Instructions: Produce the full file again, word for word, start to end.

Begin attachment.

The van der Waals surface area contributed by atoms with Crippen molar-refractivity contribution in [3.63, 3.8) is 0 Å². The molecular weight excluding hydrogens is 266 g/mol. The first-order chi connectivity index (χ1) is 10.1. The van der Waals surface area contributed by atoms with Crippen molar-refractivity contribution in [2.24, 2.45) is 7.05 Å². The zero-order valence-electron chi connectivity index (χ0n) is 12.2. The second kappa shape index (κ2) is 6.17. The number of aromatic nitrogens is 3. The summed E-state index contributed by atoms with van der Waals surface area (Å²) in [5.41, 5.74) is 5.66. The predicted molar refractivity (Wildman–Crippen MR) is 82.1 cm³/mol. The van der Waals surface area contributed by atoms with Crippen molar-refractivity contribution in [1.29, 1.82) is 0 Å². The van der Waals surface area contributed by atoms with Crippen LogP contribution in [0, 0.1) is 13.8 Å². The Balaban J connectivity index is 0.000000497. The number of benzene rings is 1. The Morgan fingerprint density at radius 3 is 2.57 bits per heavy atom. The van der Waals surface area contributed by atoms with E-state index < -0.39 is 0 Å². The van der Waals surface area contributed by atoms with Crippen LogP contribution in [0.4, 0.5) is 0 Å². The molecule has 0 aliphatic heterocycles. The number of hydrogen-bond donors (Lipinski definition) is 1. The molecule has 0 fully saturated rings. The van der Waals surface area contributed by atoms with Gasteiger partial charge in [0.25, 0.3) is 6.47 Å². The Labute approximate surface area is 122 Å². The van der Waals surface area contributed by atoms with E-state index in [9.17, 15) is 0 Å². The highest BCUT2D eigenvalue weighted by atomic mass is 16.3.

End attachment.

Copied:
The van der Waals surface area contributed by atoms with Crippen molar-refractivity contribution in [3.63, 3.8) is 0 Å². The molecular weight excluding hydrogens is 266 g/mol. The first-order chi connectivity index (χ1) is 10.1. The van der Waals surface area contributed by atoms with Crippen molar-refractivity contribution in [2.24, 2.45) is 7.05 Å². The zero-order valence-electron chi connectivity index (χ0n) is 12.2. The second kappa shape index (κ2) is 6.17. The number of aromatic nitrogens is 3. The summed E-state index contributed by atoms with van der Waals surface area (Å²) in [5.41, 5.74) is 5.66. The predicted molar refractivity (Wildman–Crippen MR) is 82.1 cm³/mol. The van der Waals surface area contributed by atoms with Crippen molar-refractivity contribution in [1.29, 1.82) is 0 Å². The van der Waals surface area contributed by atoms with Crippen LogP contribution in [0, 0.1) is 13.8 Å². The Balaban J connectivity index is 0.000000497. The number of benzene rings is 1. The Morgan fingerprint density at radius 3 is 2.57 bits per heavy atom. The van der Waals surface area contributed by atoms with E-state index < -0.39 is 0 Å². The van der Waals surface area contributed by atoms with Crippen LogP contribution in [0.4, 0.5) is 0 Å². The molecule has 0 aliphatic heterocycles. The number of hydrogen-bond donors (Lipinski definition) is 1. The molecule has 0 fully saturated rings. The van der Waals surface area contributed by atoms with Gasteiger partial charge in [0.25, 0.3) is 6.47 Å². The Labute approximate surface area is 122 Å². The van der Waals surface area contributed by atoms with E-state index in [9.17, 15) is 0 Å². The highest BCUT2D eigenvalue weighted by atomic mass is 16.3.